Discuss the difference between how conflict-perspective sociologists and functionalist-perspective sociologists view politics and government. Which perspective, in your opinion, gives the most accurate vantage point on politics and government?

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The answer to this question lies in the definition of those types of sociology, which you can understand from their names. Functionalist perspective sociologists believe that the government rose as a necessary function and as a servant to society, while conflict theorists propose that the struggle between society and anarchy...

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The answer to this question lies in the definition of those types of sociology, which you can understand from their names. Functionalist perspective sociologists believe that the government rose as a necessary function and as a servant to society, while conflict theorists propose that the struggle between society and anarchy dictated a need for government.

The functionalist view of government sees it as steering a unified ship. There are external struggles and factors to overcome, but the interior is a cohesive unit. As such, it is performing a servant function, ensuring that order is maintained.

On the other hand, conflict perspective sociologists propose that the society is in inherent struggle; there is conflict between internal groups, and the government is tasked with keeping things in balance as they battle over limited resources. The conflict theorist believes that the difficulties to overcome are internal. In that way, they view government as protecting us from ourselves.

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Functionalist-perspective sociologists view government and the political process as a means of ensuring a stable and orderly society, which, in their perspective, means a functional society. This perspective views the state as a means of creating and enforcing the status quo of society, and as such, maintaining order. The state supposedly functions as a cohesive force that unites society in a manner that ensures the most stability, cohesion, and social equilibrium.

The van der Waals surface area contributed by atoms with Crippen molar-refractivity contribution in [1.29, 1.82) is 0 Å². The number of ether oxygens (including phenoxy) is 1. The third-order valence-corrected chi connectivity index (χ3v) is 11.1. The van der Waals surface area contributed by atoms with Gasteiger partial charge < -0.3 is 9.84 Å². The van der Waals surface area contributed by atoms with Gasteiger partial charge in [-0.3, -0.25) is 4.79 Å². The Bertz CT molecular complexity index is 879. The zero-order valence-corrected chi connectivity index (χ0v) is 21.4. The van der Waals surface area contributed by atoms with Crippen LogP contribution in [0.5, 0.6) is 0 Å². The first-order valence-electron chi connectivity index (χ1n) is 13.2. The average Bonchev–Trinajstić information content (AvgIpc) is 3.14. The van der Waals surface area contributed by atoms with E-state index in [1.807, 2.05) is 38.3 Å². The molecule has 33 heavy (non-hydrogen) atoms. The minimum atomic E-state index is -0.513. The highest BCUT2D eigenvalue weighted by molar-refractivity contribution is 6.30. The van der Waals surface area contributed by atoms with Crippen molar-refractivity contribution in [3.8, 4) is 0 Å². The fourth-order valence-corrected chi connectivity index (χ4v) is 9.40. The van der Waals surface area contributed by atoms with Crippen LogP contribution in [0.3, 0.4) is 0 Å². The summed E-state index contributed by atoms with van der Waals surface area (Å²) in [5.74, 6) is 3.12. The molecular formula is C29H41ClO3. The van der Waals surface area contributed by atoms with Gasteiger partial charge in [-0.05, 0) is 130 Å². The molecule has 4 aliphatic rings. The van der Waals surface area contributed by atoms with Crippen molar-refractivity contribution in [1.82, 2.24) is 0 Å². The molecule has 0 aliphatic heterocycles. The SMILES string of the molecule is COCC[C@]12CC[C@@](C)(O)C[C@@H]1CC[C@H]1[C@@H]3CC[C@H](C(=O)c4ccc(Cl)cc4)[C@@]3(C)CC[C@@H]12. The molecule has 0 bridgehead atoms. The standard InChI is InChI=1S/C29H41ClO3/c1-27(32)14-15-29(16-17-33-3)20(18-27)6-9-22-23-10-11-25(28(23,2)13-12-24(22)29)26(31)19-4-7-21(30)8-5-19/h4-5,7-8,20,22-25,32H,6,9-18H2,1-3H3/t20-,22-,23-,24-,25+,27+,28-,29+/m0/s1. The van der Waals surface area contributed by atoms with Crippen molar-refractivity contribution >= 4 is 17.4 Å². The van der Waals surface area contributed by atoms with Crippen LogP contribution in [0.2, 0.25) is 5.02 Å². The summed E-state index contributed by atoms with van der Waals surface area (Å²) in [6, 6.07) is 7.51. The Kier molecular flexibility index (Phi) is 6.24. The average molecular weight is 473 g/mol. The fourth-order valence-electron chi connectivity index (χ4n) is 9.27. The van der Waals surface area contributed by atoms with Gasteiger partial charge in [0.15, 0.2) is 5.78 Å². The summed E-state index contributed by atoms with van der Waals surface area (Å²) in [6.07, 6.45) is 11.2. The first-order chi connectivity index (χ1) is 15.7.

Conflict-perspective sociologists understand the state to be a source of concentrated power that maintains order through force and coercion. This perspective recognizes how the state and powerful individuals/companies create and enforce a society, economy, and political system that benefits those in power. As such, any groups of people not within this the top of this power hierarchy must struggle for access to resources and quality of life.

I believe this conflict perspective is much more realistic, as it thoroughly recognizes how every single group of people not within the political and economic elite must engage in serious political and social movements against state and economic oppression. For example, every minority and oppressed group has had to (and most groups still) engage in a prolonged struggle for access to individual and collective liberation.

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According to the functionalist perspective, the government plays the role of maintaining law and order in the society. It manages the society as a single unit. It ensures that all groups within the society are able to function in harmony with each other towards the achievement of a collective good. As such, the functionalist perspective is committed to societal order and methods of maintaining the status quo. Social change can only be achieved via consensus.

The conflict perspective, on the other hand, focuses on conflict as a means towards societal change. It states that various groups within a society, be they economic groups, religious groups, ethnic groups etc, are always in competition with each other for the limited resources. The dominant group that often forms the government then has to look for ways of controlling other groups so as to maintain their power. For instance, the ruling class can push for policies that only benefit them, while exploiting the rest. Order in the society is based on the manipulation and control of the people by the dominant groups. The conflict theorists look at the conflicts of interests that exist among different groups of people in a society.

It would appear that both of these viewpoints are important in explaining the role of government in society. This is because a government needs unity among its people for it to be stable. However, in order for it to achieve unity, it must be willing to first address the conflicts that exist among the different groups within the society.

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